Thursday, August 23, 2012

Enough with the non-sequiturs and unrelated asides in technical talks

If you have a main point on a technical matter, don't muddle it with social, political, aesthetic, or other unrelated asides.

Let's say I agree with these two propositions:
  • P1: Gravity exists, and it creates a force that varies in the direct proportion to the product of the masses of the objects involved and in inverse proportion to the square of the distance between them.
  • P2: Eating raw DiGiorno pizza is disgusting.
These are different in type, not just content: P1 is a fair approximation of the way the world works, while P2 is a matter of my personal taste. Note that disagreeing with P2 means we have different tastes, while disagreeing with P1 means you don't know what you're talking about (or you're being overly pedantic and ignoring the "fair approximation" bit above).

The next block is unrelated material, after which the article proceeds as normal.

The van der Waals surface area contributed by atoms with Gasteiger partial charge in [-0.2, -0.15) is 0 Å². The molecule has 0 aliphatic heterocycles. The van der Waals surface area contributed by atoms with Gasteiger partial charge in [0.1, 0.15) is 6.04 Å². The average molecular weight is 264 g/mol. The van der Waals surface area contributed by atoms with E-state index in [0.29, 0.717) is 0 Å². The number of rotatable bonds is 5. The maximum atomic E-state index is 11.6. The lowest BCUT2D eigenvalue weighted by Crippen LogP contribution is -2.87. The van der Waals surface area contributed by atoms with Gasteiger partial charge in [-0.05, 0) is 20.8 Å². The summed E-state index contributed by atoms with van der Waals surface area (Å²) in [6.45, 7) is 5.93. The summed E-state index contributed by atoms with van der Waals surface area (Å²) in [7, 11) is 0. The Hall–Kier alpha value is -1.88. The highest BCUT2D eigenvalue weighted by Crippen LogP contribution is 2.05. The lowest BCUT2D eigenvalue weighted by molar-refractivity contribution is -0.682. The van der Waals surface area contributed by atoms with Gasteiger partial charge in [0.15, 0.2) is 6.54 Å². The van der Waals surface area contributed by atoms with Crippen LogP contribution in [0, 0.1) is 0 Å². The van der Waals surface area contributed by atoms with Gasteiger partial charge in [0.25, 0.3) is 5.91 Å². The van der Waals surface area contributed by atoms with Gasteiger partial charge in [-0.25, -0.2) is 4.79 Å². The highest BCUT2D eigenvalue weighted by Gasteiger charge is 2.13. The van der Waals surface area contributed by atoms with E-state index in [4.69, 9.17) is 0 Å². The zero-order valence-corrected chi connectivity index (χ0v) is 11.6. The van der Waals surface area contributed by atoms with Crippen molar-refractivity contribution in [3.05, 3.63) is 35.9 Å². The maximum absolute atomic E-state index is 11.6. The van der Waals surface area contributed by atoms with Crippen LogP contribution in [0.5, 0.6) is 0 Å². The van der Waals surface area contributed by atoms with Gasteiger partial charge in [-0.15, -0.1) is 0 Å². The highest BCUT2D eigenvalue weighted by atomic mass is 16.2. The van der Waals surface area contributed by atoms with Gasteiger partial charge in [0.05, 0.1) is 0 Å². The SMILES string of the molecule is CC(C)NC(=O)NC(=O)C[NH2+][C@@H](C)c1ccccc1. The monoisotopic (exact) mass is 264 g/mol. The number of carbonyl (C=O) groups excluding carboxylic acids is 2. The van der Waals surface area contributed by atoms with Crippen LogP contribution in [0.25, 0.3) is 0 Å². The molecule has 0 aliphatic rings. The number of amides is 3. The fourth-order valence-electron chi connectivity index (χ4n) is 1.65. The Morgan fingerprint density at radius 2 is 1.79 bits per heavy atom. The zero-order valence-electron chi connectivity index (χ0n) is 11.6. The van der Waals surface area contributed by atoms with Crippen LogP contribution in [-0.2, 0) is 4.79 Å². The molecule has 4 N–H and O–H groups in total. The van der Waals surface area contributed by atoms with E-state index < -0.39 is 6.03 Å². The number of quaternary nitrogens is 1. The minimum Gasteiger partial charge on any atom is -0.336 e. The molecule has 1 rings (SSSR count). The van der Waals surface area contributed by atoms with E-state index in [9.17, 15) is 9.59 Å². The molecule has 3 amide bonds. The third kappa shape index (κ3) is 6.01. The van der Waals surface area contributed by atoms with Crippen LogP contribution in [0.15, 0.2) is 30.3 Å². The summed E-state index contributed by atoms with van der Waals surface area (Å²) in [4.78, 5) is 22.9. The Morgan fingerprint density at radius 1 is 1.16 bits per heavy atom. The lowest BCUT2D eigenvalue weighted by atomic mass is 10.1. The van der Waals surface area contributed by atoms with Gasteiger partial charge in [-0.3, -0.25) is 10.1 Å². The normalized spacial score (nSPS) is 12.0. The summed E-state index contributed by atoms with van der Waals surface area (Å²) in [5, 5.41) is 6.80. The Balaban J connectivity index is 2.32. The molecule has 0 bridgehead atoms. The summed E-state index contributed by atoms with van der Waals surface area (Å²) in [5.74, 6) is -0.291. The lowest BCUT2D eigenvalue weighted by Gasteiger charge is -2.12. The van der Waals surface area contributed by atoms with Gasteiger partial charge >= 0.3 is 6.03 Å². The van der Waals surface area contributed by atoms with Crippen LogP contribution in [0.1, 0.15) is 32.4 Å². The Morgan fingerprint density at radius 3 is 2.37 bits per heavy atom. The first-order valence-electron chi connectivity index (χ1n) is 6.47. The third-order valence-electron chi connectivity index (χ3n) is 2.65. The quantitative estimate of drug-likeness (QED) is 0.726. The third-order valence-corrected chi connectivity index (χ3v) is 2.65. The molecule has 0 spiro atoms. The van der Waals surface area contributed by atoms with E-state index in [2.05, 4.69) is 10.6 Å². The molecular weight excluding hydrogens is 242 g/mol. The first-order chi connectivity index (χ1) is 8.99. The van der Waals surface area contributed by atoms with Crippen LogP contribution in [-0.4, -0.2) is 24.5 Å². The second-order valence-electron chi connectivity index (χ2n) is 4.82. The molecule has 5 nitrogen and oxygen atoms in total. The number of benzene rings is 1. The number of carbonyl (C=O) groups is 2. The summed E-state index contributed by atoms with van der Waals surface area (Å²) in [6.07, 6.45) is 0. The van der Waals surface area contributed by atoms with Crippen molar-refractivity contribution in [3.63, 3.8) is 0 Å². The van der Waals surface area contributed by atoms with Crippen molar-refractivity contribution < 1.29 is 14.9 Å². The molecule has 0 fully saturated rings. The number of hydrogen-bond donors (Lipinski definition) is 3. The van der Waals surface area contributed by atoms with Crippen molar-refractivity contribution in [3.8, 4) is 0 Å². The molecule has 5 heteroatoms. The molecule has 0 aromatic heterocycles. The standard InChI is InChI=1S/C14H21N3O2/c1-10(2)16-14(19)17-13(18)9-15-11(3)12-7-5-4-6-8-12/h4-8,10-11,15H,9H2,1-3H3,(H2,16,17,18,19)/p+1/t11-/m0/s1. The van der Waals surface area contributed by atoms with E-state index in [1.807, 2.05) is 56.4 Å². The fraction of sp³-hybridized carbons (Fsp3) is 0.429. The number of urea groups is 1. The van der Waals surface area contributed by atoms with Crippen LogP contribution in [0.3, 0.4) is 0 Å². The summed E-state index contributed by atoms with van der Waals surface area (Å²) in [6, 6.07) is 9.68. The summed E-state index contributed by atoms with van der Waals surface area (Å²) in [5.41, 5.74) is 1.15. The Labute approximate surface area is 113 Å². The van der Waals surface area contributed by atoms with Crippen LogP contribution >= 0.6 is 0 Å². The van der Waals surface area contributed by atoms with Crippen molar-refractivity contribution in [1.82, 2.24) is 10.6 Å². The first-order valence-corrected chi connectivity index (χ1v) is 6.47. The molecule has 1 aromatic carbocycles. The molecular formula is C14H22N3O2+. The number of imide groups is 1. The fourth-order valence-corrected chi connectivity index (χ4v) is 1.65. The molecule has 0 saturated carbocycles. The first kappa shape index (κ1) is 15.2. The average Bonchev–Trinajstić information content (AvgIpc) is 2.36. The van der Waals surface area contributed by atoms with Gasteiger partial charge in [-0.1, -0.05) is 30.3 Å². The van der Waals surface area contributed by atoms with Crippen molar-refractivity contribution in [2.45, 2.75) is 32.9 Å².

My agreeing with P1 and P2, however, doesn't mean that (in increasing order of irritation):
  • E1: It's fine to intersperse comments about how disgusting raw DiGiorno pizza is at random points in a talk on gravity.
  • E2: Anyone who agrees with P1 must agree with P2.
  • E3: Anyone who agrees with P1 must agree that P1 implies P2.
  • E4: Anyone who agrees with P1 must agree that P1 implies the government must do something (that is, force must be used) to stop people from eating raw diGiorno pizza.
I've noticed, in many talks purported to be about science or technology, the occurrence of events of all of these types. Often by people whose training or occupation should preclude such fallacies.